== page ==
I’m off sailing this coming weekend on the Somme Canal. I will certainly also have a lot of rowing, because the wind on inland waterways is usually behind your back or in your face. I will be launching “Sarum” at Saint Valéry sur Somme and I hope to get to some point between Abbeville and Amiens before turning round to head for base.
I prefer sea sailing, but round these parts of Normandy it is all cliffs and open sea with the sever waves and swell to accompany a moderate wind. Rather than drive all the way to Brittany, I decided on a canal sail, which will be interesting. I have equipped the boat with a system for lowering the mast to allow the boat to go under a low bridge without unrigging. I can then row the boat under the bridge and then raise the mast again with a single rope and get the usual tightness for my standing rigging.
There will be some locks to go through. I already had that experience at the Route du Sable, which was in the company of many other boats. On the Somme, I will be on my own and will certainly meet people in other pleasure craft and in the various villages the canal crosses. This video with the hauntingly beautiful music of Mozart gives a general idea of this peaceful canal:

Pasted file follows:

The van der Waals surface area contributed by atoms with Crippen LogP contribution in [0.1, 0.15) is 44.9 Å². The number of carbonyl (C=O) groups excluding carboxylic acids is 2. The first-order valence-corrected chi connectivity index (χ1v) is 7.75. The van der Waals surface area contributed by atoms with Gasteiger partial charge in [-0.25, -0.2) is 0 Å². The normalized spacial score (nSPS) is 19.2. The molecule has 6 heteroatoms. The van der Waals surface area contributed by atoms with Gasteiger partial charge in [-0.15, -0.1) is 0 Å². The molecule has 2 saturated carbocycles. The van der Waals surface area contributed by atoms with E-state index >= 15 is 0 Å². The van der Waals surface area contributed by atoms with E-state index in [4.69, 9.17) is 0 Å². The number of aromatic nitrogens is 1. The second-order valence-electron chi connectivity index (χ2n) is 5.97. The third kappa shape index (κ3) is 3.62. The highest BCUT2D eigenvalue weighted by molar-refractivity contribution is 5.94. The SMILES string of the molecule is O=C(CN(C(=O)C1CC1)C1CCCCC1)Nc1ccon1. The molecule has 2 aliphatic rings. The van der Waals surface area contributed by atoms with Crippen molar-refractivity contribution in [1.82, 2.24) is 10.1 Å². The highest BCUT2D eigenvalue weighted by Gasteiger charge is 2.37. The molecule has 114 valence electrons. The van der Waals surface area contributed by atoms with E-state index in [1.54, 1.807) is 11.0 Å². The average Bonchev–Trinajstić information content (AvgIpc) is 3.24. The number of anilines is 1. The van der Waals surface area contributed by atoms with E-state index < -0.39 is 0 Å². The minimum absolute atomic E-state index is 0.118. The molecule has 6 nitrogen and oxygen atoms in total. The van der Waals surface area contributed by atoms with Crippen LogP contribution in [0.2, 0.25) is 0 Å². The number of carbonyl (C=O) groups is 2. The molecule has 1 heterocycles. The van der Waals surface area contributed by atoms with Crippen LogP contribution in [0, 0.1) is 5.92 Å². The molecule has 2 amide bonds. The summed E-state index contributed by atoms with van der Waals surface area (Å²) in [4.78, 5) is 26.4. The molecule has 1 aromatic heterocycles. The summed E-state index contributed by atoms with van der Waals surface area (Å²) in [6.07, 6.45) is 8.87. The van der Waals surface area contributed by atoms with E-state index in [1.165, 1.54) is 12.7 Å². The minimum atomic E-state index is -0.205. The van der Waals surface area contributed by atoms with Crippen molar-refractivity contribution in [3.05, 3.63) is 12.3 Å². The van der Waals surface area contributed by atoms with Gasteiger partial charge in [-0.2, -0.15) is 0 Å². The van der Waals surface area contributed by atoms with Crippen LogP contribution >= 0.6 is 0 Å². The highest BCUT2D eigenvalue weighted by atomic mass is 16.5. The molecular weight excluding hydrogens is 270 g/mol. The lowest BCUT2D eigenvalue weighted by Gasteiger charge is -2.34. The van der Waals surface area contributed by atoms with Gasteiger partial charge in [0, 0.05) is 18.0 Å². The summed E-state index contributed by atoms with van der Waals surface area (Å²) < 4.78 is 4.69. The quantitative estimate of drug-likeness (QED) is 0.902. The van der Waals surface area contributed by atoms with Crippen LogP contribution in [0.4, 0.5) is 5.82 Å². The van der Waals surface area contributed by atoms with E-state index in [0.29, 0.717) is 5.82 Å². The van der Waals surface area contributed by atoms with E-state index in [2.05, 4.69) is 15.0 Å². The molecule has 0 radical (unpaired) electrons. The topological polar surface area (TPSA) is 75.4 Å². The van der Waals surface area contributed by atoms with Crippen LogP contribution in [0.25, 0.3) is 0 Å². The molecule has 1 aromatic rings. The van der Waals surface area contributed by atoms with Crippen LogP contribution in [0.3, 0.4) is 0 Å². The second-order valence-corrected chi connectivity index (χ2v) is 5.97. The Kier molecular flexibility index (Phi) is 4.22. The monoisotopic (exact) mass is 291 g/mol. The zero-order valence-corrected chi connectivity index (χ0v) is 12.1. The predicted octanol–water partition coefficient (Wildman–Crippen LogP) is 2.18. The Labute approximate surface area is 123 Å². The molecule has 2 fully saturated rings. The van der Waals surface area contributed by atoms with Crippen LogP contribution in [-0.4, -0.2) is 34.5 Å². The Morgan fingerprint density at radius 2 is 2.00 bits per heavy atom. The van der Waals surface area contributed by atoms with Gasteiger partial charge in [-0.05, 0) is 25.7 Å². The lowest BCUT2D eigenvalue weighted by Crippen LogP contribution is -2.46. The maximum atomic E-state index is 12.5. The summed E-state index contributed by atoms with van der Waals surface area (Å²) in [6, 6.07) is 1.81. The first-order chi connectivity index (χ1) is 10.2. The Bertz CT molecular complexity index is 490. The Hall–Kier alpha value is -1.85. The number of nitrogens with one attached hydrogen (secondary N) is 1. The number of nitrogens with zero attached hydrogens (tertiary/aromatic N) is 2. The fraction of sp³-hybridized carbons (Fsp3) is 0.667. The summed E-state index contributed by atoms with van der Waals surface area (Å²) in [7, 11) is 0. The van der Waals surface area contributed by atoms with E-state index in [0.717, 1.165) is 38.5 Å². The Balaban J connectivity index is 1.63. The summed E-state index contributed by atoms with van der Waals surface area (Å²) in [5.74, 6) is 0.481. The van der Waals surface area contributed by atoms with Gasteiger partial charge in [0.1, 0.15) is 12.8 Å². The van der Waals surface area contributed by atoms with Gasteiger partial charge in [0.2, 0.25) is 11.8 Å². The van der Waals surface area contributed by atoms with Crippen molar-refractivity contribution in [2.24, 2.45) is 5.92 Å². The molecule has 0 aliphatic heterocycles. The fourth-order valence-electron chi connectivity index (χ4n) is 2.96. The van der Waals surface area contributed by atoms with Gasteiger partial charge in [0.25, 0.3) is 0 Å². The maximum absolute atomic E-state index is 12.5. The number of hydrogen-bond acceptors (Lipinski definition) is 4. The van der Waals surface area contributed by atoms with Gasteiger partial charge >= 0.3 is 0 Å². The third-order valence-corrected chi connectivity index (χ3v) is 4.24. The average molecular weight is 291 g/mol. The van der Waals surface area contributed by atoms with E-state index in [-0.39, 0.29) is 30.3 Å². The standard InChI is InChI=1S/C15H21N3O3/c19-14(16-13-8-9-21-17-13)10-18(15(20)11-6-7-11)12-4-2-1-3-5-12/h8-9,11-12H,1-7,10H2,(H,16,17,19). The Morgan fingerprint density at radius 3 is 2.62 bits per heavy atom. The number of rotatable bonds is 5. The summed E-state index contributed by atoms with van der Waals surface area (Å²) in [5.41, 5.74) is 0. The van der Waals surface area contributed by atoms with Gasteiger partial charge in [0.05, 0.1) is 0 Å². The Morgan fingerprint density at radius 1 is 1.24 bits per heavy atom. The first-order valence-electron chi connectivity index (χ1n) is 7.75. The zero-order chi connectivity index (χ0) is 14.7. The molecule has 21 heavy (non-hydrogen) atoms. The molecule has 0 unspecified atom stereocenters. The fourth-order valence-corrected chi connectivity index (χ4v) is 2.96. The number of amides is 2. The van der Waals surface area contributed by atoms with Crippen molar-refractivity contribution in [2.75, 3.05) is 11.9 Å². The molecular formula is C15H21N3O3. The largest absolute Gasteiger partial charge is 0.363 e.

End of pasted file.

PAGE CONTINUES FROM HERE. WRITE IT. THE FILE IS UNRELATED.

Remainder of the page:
As I discovered on the Aulne last year, rowing isn’t that bad on calm water with little headwind. The only question is calculating my average speed using a watch against landmarks on the map. I plan to go at least to Abbeville, a town with a beautiful church but which was badly damaged in 1940. That will certainly involve lowering the mast and rowing, and tying up in some nice place opposite a bar where I can drink a beer and read a book. The way between Abbeville and Amiens, where the cathedral is glorious:
will be interesting. The canal goes between a number of lakes and bits of marshland. The landscape is open and flat, so there should be enough wind to sail instead of rowing. A beam reach would be helpful to get more headway. There will be plenty of villages to tie up, get something to eat and visit a church and say some Office.
The adventure begins tomorrow night and I will camp in the van or my little tent, and launch the boat on Saturday morning. I have everything needed to sleep on board Saturday and Sunday nights, or pitch the tent on the bank of the canal – depending on what is allowed by local by-laws and appropriate for the place.
It was ninety-nine years ago that the Somme saw one of the bloodiest battles of history, and I will certainly have a thought for the many young lives sacrificed among the poppies of the Somme. The actual battlefield, some thirty miles to the east of Amiens is much further than the extent of my little weekend voyage. Nevertheless, this word – the Somme – reminds us all of those whom we will remember at the going down of the sun.
Why alone and not with my wife? We would need campsites or places to sleep with some comfort. Also, I need some time alone, something women often find difficult to understand about their menfolk. It is something I share my my father – a need for solitude and silence. I also love the chance to be a young boy again on some Swallows and Amazons jaunt! And it will cost very little too…
I have much to discover in my little boat.
Bon voyage, mon pere!